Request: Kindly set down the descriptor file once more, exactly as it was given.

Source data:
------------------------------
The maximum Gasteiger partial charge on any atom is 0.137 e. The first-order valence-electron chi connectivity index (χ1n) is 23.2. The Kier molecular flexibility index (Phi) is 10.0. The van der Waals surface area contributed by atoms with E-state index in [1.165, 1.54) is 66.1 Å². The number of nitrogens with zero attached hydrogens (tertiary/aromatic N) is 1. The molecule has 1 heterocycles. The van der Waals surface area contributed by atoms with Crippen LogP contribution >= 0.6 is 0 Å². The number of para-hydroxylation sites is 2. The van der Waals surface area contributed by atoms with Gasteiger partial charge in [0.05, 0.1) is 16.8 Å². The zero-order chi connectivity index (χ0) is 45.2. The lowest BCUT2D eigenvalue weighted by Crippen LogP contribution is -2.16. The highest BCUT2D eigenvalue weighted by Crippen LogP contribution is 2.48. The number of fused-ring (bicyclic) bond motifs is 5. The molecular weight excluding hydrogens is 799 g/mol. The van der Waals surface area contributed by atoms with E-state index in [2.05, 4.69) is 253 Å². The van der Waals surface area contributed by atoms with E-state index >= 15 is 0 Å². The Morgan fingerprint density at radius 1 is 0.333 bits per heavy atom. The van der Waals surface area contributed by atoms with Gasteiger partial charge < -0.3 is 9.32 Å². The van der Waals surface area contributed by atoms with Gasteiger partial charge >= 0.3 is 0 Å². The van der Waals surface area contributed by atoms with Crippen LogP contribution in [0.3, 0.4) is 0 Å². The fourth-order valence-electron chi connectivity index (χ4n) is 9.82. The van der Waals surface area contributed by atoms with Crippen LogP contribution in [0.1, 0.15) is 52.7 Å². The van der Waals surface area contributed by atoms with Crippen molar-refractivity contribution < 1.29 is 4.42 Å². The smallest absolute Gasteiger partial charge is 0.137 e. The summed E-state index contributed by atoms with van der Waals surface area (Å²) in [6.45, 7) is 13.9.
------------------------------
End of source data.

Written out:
The maximum Gasteiger partial charge on any atom is 0.137 e. The first-order valence-electron chi connectivity index (χ1n) is 23.2. The Kier molecular flexibility index (Phi) is 10.0. The van der Waals surface area contributed by atoms with E-state index in [1.165, 1.54) is 66.1 Å². The number of nitrogens with zero attached hydrogens (tertiary/aromatic N) is 1. The molecule has 1 heterocycles. The van der Waals surface area contributed by atoms with Crippen LogP contribution >= 0.6 is 0 Å². The number of para-hydroxylation sites is 2. The van der Waals surface area contributed by atoms with Gasteiger partial charge in [0.05, 0.1) is 16.8 Å². The zero-order chi connectivity index (χ0) is 45.2. The lowest BCUT2D eigenvalue weighted by Crippen LogP contribution is -2.16. The highest BCUT2D eigenvalue weighted by Crippen LogP contribution is 2.48. The number of fused-ring (bicyclic) bond motifs is 5. The molecular weight excluding hydrogens is 799 g/mol. The van der Waals surface area contributed by atoms with E-state index in [2.05, 4.69) is 253 Å². The van der Waals surface area contributed by atoms with E-state index >= 15 is 0 Å². The Morgan fingerprint density at radius 1 is 0.333 bits per heavy atom. The van der Waals surface area contributed by atoms with Gasteiger partial charge < -0.3 is 9.32 Å². The van der Waals surface area contributed by atoms with Gasteiger partial charge >= 0.3 is 0 Å². The van der Waals surface area contributed by atoms with Crippen LogP contribution in [0.3, 0.4) is 0 Å². The fourth-order valence-electron chi connectivity index (χ4n) is 9.82. The van der Waals surface area contributed by atoms with Crippen LogP contribution in [0.1, 0.15) is 52.7 Å². The van der Waals surface area contributed by atoms with Crippen molar-refractivity contribution < 1.29 is 4.42 Å². The smallest absolute Gasteiger partial charge is 0.137 e. The summed E-state index contributed by atoms with van der Waals surface area (Å²) in [6.45, 7) is 13.9.